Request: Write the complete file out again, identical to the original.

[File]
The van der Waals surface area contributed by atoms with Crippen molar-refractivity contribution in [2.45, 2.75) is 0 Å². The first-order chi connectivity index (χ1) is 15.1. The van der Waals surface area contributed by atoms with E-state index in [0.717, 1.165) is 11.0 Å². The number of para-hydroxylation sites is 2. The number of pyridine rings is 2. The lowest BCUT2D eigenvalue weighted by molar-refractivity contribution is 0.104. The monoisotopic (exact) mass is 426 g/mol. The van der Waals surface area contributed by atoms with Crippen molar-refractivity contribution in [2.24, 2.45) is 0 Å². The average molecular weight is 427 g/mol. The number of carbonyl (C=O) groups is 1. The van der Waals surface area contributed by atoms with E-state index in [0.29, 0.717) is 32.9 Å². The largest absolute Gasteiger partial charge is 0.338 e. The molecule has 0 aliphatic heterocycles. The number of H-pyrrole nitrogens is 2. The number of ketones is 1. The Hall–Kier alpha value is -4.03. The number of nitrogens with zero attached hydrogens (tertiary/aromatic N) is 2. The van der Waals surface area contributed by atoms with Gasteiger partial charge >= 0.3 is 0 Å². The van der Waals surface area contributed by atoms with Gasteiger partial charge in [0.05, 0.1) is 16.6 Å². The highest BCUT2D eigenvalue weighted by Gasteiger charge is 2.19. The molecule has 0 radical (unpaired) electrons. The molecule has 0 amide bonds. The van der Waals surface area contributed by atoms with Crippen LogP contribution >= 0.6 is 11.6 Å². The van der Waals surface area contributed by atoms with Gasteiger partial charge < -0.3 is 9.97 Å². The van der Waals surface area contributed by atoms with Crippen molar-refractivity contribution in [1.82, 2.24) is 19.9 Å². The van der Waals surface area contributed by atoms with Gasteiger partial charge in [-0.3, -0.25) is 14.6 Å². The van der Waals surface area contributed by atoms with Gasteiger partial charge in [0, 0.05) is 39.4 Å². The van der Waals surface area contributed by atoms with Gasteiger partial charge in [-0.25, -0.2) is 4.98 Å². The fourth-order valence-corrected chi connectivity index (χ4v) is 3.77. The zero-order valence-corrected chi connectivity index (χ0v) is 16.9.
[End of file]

The van der Waals surface area contributed by atoms with Crippen molar-refractivity contribution in [2.45, 2.75) is 0 Å². The first-order chi connectivity index (χ1) is 15.1. The van der Waals surface area contributed by atoms with E-state index in [0.717, 1.165) is 11.0 Å². The number of para-hydroxylation sites is 2. The number of pyridine rings is 2. The lowest BCUT2D eigenvalue weighted by molar-refractivity contribution is 0.104. The monoisotopic (exact) mass is 426 g/mol. The van der Waals surface area contributed by atoms with Crippen molar-refractivity contribution in [2.24, 2.45) is 0 Å². The average molecular weight is 427 g/mol. The number of carbonyl (C=O) groups is 1. The van der Waals surface area contributed by atoms with E-state index in [0.29, 0.717) is 32.9 Å². The largest absolute Gasteiger partial charge is 0.338 e. The molecule has 0 aliphatic heterocycles. The number of H-pyrrole nitrogens is 2. The number of ketones is 1. The Hall–Kier alpha value is -4.03. The number of nitrogens with zero attached hydrogens (tertiary/aromatic N) is 2. The van der Waals surface area contributed by atoms with Gasteiger partial charge >= 0.3 is 0 Å². The van der Waals surface area contributed by atoms with Gasteiger partial charge in [0.05, 0.1) is 16.6 Å². The highest BCUT2D eigenvalue weighted by Gasteiger charge is 2.19. The molecule has 0 radical (unpaired) electrons. The molecule has 0 amide bonds. The van der Waals surface area contributed by atoms with Crippen LogP contribution >= 0.6 is 11.6 Å². The van der Waals surface area contributed by atoms with Gasteiger partial charge < -0.3 is 9.97 Å². The van der Waals surface area contributed by atoms with Crippen molar-refractivity contribution in [1.82, 2.24) is 19.9 Å². The van der Waals surface area contributed by atoms with Gasteiger partial charge in [-0.3, -0.25) is 14.6 Å². The van der Waals surface area contributed by atoms with Gasteiger partial charge in [0, 0.05) is 39.4 Å². The van der Waals surface area contributed by atoms with Gasteiger partial charge in [-0.25, -0.2) is 4.98 Å². The fourth-order valence-corrected chi connectivity index (χ4v) is 3.77. The zero-order valence-corrected chi connectivity index (χ0v) is 16.9.